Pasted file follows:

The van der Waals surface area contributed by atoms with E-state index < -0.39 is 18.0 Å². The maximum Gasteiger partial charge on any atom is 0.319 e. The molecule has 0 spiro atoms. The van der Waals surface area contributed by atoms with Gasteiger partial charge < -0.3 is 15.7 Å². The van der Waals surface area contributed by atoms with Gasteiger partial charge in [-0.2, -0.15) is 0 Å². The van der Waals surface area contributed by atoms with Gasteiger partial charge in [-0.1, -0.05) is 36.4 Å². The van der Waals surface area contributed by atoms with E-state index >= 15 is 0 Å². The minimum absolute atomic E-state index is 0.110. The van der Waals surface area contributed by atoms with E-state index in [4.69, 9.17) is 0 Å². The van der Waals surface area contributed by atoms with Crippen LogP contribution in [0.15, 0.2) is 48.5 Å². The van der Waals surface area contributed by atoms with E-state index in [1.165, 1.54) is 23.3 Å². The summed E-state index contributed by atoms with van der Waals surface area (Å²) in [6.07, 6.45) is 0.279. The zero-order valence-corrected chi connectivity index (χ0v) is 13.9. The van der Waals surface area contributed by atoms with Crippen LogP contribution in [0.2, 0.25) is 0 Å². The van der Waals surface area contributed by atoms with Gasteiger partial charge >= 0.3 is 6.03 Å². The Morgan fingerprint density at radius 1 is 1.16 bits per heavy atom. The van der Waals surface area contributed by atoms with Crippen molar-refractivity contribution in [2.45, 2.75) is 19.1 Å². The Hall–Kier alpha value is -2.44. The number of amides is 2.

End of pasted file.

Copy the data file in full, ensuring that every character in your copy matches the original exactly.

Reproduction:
The van der Waals surface area contributed by atoms with E-state index < -0.39 is 18.0 Å². The maximum Gasteiger partial charge on any atom is 0.319 e. The molecule has 0 spiro atoms. The van der Waals surface area contributed by atoms with Gasteiger partial charge < -0.3 is 15.7 Å². The van der Waals surface area contributed by atoms with Gasteiger partial charge in [-0.2, -0.15) is 0 Å². The van der Waals surface area contributed by atoms with Gasteiger partial charge in [-0.1, -0.05) is 36.4 Å². The van der Waals surface area contributed by atoms with E-state index >= 15 is 0 Å². The minimum absolute atomic E-state index is 0.110. The van der Waals surface area contributed by atoms with E-state index in [4.69, 9.17) is 0 Å². The van der Waals surface area contributed by atoms with Crippen LogP contribution in [0.15, 0.2) is 48.5 Å². The van der Waals surface area contributed by atoms with E-state index in [1.165, 1.54) is 23.3 Å². The summed E-state index contributed by atoms with van der Waals surface area (Å²) in [6.07, 6.45) is 0.279. The zero-order valence-corrected chi connectivity index (χ0v) is 13.9. The van der Waals surface area contributed by atoms with Crippen LogP contribution in [0.2, 0.25) is 0 Å². The van der Waals surface area contributed by atoms with Gasteiger partial charge >= 0.3 is 6.03 Å². The Morgan fingerprint density at radius 1 is 1.16 bits per heavy atom. The van der Waals surface area contributed by atoms with Crippen molar-refractivity contribution in [2.45, 2.75) is 19.1 Å². The Hall–Kier alpha value is -2.44. The number of amides is 2.